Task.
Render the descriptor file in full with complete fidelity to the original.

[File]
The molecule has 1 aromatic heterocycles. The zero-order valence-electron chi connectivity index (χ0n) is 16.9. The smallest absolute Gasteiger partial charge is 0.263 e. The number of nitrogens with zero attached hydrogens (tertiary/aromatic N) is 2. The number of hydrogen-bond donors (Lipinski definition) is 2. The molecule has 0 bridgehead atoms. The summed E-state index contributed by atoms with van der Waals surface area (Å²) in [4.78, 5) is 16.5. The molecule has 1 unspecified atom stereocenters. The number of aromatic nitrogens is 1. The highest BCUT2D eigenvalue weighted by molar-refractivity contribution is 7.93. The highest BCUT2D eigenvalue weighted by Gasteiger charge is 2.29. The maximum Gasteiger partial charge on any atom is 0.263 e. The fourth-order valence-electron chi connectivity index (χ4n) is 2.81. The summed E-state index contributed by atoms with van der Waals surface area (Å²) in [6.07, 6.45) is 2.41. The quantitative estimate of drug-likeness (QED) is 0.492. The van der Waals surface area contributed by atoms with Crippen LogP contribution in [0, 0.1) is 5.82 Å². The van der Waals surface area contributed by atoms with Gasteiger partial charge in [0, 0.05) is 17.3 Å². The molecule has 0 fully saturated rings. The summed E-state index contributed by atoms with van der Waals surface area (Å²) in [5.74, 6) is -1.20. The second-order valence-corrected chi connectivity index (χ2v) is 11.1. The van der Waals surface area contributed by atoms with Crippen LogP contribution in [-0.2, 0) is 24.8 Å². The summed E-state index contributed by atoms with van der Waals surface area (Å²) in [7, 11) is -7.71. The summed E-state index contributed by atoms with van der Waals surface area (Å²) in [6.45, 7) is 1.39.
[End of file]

The molecule has 1 aromatic heterocycles. The zero-order valence-electron chi connectivity index (χ0n) is 16.9. The smallest absolute Gasteiger partial charge is 0.263 e. The number of nitrogens with zero attached hydrogens (tertiary/aromatic N) is 2. The number of hydrogen-bond donors (Lipinski definition) is 2. The molecule has 0 bridgehead atoms. The summed E-state index contributed by atoms with van der Waals surface area (Å²) in [4.78, 5) is 16.5. The molecule has 1 unspecified atom stereocenters. The number of aromatic nitrogens is 1. The highest BCUT2D eigenvalue weighted by molar-refractivity contribution is 7.93. The highest BCUT2D eigenvalue weighted by Gasteiger charge is 2.29. The maximum Gasteiger partial charge on any atom is 0.263 e. The fourth-order valence-electron chi connectivity index (χ4n) is 2.81. The summed E-state index contributed by atoms with van der Waals surface area (Å²) in [6.07, 6.45) is 2.41. The quantitative estimate of drug-likeness (QED) is 0.492. The van der Waals surface area contributed by atoms with Crippen LogP contribution in [0, 0.1) is 5.82 Å². The van der Waals surface area contributed by atoms with Gasteiger partial charge in [0, 0.05) is 17.3 Å². The molecule has 0 fully saturated rings. The summed E-state index contributed by atoms with van der Waals surface area (Å²) in [5.74, 6) is -1.20. The second-order valence-corrected chi connectivity index (χ2v) is 11.1. The van der Waals surface area contributed by atoms with Crippen LogP contribution in [-0.2, 0) is 24.8 Å². The summed E-state index contributed by atoms with van der Waals surface area (Å²) in [7, 11) is -7.71. The summed E-state index contributed by atoms with van der Waals surface area (Å²) in [6.45, 7) is 1.39.